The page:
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Collaborative divorce: An oxymoron?

There is a new type of divorce trending, and it appears to be self-contradictory. Collaborative divorce is the name given to a petition for the dissolution of a marriage that is filed in court with a statement there will be no mediators or depositions. These time-consuming processes can tie up courts and put private information out for public viewing. Upon fair settlement, the decree is signed by a judge.

The process was developed about 13 years ago by an attorney who got fed up with vicious divorce cases and did something about it. In cases of honest and respectful parties who commit to being forthright in their proceedings regarding assets and debts, it seems to work very well. If both parties can meet out of court with their attorneys, they can save a lot of time and money.

Not all divorces have to get nasty and expensive, as evidenced by the dozens of collaborative divorces sprouting up across the country. As the word spreads, more and more attorneys are being trained in collaborative divorce, and more couples are asking for it.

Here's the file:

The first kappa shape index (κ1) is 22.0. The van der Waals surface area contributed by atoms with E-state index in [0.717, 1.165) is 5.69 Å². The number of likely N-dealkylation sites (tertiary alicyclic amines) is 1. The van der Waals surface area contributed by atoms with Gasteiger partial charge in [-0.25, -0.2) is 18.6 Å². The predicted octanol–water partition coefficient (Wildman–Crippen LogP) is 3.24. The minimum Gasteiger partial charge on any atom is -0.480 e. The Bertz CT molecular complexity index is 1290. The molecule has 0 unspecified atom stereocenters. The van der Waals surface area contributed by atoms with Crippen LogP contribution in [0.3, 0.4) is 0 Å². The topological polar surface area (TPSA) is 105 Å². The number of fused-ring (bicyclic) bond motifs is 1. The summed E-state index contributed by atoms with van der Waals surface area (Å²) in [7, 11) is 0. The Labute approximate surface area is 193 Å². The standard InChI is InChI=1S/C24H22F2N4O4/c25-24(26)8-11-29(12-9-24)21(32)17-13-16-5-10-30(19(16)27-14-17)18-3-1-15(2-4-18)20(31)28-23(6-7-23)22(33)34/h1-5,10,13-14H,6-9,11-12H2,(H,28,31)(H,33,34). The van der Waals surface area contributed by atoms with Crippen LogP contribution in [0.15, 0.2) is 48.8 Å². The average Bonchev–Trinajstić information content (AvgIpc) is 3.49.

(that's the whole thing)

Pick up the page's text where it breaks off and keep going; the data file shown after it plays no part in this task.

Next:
Legal representatives for the process call it a more dignified approach, as well as private one, a big plus for business owners who are reticent about advertising their financial affairs. Naysayers claim it detracts from loyalty towards clients and add that if people fight when they are married, chances are they will fight while getting divorced.

Collaborative divorce can be a win/win situation for both spouses looking for customized dissolutions. For example, in one case, the husband and wife switched houses every two weeks so as not to disrupt the children in custodial visits.

Many clients are satisfied because the financial process is done through a neutral group of analysts who have nothing to gain from division of assets or settlements. One client cautions that if revenge is your cup of tea, collaborative divorce is not a good idea. A famous celebrity split that relied on collaborative divorce took place in 2008 when Robin Williams split from his spouse of almost 20 years. The tabloids were disappointed when the split remained amicable.

If you favor walking away with dignity in your split from a spouse, a collaborative divorce may be a viable solution. Your secrets remain safe, and you don't suffer the detestable loathing for each other that sometimes follows.

Source: courier-journal.com, "Collaborative divorces keep separation details secret" Andrew Wolfson, Dec. 15, 2013

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